Last Hope for Bipartisanship: Corporate Tax Reform?

On the surface, corporate tax reform seems like an obvious place for Democrats and Republicans to work together next year. We have the second highest corporate tax rate in the world, at 35 percent, but we collect an relatively small chunk of revenue.

The White House has expressed support for lower rates and fewer deductions. Key Republicans have signed on. Democratic Sen. Ron Wyden and Republican Sen. Judd Gregg have already penned legislation that would dramatically reform the way we tax companies. Speaking at an event in DC last month, Wyden said he thought tax reform could be the one issue to break the partisan gridlock.

So who would hold up corporate tax reform?

It might be the corporations, themselves. Now I know you're thinking, What corporation would object to a law that lowered its taxes? Maybe, Google.

Two weeks ago, Bloomberg reported that Google managed to save up to $3 billion in taxes by diverting income through Ireland, Holland and Bermuda. Known as the "Double Irish," it's a strategy employed by many international companies (Oracle, IBM, Microsoft, etc) that shelter revenue overseas where taxes skim off as little as 2 percent (or zero percent!) of income rather than 35 percent stateside. As a result, these companies' "effective" corporate tax rate can be cut in half, or better.

The upshot is that our largest international companies are already paying a tax rate far lower than 35 percent. Why would they give up tax code goodies they've fought for over the last few decades in exchange for reform that hurt their profits?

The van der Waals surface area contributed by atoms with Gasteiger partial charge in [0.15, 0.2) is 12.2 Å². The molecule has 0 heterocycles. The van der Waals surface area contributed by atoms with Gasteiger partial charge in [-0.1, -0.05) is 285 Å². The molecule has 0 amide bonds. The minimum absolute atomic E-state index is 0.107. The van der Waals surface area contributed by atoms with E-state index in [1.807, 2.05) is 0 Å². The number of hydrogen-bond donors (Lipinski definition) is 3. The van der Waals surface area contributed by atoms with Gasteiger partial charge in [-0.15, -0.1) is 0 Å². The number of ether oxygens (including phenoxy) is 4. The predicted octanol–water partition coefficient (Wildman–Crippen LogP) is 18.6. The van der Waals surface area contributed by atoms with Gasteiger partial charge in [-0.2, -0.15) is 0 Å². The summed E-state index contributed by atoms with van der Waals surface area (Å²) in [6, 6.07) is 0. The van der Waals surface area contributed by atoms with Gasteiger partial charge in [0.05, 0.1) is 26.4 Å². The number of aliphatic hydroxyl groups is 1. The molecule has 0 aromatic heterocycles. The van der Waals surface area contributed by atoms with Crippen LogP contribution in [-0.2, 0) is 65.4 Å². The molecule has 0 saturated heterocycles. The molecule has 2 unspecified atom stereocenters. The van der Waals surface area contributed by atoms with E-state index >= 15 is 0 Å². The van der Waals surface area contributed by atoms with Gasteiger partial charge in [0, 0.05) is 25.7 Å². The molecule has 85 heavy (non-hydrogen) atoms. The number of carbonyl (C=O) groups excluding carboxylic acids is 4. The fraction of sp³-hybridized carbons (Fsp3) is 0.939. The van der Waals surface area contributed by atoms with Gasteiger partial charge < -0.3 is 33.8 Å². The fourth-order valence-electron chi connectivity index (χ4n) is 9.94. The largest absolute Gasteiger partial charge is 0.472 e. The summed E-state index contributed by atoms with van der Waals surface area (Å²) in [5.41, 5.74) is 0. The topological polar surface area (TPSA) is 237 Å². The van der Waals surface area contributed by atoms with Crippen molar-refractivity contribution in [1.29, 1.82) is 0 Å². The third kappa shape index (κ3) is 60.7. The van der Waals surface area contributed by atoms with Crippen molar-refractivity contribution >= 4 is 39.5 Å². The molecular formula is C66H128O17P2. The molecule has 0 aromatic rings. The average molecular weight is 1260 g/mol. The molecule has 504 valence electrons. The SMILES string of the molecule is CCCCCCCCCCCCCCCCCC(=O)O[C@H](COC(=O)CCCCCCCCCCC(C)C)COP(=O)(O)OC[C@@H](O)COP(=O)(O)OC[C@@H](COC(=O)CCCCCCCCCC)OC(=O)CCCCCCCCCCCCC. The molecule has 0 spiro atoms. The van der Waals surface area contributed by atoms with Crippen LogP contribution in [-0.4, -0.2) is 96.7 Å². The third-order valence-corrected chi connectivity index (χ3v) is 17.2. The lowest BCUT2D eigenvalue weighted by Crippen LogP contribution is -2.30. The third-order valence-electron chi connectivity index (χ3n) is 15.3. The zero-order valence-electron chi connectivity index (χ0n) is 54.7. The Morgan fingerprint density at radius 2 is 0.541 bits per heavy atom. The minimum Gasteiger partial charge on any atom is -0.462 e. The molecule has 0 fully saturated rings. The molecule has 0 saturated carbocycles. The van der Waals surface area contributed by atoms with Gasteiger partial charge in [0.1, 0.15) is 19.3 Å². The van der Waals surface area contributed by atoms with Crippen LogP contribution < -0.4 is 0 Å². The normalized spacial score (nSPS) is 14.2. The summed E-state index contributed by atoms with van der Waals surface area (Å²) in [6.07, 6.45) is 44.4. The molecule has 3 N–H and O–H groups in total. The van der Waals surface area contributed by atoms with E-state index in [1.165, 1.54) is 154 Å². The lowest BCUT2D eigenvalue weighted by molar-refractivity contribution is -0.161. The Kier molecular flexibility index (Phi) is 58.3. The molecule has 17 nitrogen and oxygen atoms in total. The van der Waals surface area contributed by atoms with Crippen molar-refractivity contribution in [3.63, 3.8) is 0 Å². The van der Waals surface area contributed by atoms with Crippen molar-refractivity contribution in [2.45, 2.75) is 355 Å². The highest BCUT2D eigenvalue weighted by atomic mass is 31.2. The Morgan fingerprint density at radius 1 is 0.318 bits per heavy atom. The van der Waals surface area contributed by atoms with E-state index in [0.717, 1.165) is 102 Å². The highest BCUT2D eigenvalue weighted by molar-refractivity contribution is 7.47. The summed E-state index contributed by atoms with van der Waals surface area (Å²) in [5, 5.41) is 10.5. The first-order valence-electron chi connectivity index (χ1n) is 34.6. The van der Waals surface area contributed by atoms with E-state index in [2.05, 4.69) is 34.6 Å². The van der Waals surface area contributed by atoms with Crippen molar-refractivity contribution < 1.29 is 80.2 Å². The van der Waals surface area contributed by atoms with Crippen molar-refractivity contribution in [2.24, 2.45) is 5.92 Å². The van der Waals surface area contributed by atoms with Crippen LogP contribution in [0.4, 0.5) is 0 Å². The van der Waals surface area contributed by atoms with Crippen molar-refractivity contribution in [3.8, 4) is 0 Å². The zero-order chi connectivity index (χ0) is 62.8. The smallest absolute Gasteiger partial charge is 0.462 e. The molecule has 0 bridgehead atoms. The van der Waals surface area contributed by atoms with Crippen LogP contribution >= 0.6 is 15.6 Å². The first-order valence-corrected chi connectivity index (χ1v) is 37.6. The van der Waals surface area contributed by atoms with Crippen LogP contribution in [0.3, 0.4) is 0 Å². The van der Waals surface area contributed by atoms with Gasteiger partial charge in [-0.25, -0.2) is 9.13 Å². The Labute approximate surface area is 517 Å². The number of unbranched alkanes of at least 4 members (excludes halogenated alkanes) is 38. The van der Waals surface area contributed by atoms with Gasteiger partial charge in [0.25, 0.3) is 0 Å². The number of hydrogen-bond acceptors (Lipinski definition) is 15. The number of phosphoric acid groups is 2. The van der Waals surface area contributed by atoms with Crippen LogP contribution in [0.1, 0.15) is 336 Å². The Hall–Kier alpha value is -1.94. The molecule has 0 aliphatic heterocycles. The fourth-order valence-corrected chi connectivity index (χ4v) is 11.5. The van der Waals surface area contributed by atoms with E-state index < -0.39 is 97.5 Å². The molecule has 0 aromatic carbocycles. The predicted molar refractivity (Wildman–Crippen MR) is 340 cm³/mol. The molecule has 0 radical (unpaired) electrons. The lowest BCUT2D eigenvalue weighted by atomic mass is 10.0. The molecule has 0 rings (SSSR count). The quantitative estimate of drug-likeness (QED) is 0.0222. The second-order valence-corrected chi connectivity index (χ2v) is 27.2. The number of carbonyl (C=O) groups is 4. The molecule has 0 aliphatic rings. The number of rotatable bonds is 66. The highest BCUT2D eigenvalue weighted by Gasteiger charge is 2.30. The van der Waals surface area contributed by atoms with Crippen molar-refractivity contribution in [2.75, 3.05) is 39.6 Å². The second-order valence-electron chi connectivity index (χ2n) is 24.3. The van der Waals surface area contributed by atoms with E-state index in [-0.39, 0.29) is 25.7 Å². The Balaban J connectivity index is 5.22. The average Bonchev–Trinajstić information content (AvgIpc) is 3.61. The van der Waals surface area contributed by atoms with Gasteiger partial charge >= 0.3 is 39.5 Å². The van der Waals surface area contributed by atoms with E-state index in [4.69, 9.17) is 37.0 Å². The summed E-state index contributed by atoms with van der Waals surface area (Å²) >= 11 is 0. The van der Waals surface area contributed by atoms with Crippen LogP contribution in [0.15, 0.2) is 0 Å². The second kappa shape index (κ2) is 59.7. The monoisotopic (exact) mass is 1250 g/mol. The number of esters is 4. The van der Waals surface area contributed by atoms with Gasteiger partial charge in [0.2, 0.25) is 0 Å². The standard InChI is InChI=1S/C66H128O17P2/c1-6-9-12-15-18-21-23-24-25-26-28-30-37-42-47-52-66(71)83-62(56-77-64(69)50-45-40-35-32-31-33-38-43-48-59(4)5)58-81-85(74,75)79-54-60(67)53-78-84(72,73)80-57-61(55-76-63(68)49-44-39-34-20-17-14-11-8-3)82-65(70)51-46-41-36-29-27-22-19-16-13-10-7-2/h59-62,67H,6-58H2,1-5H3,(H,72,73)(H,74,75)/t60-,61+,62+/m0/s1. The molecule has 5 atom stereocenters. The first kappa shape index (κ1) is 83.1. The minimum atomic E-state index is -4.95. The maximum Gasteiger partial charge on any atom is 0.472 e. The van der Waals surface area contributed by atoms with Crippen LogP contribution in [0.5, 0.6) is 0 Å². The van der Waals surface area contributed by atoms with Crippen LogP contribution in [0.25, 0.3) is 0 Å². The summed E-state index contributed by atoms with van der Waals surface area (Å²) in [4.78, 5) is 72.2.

"[The White House] is willing to look at a lower rate but only if it's paid for by cutting the corporate tax exemptions," one Treasury official told me. After all, he said, the administration can't afford to lose revenue on corporate income taxes, which account for about 7 percent of federal receipts.

"The tricky thing is that the people who benefit from these exemption will fight for them," the official continued. "It's the US-based folks, often the smaller companies, who get hit by a higher rate. Folks who are big and international actually like the complexity because they can move stuff around." Just look at Google.

Corporate tax reform would have the potential of pitting large corporate firms who benefit from the current system against smaller companies. It would pit big money against pooled money. For an elected looking to embrace the populist mantle, that might be a fight worth fighting. For a politician with an eye to 2012 or 2014, prematurely calling for higher effective tax rates on America's most successful companies in the wake of a recession might not be a fight worth fighting.

It's one thing to say that our corporate income tax system is dumb. Indeed, its high overall rate chases capital away from the US, while its array of deductions chase revenue away from the Treasury. But it's another thing to chart the path toward bipartisanship victory and tax reform.

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Derek Thompson is a senior editor at The Atlantic, where he writes about economics, labor markets, and the entertainment business.

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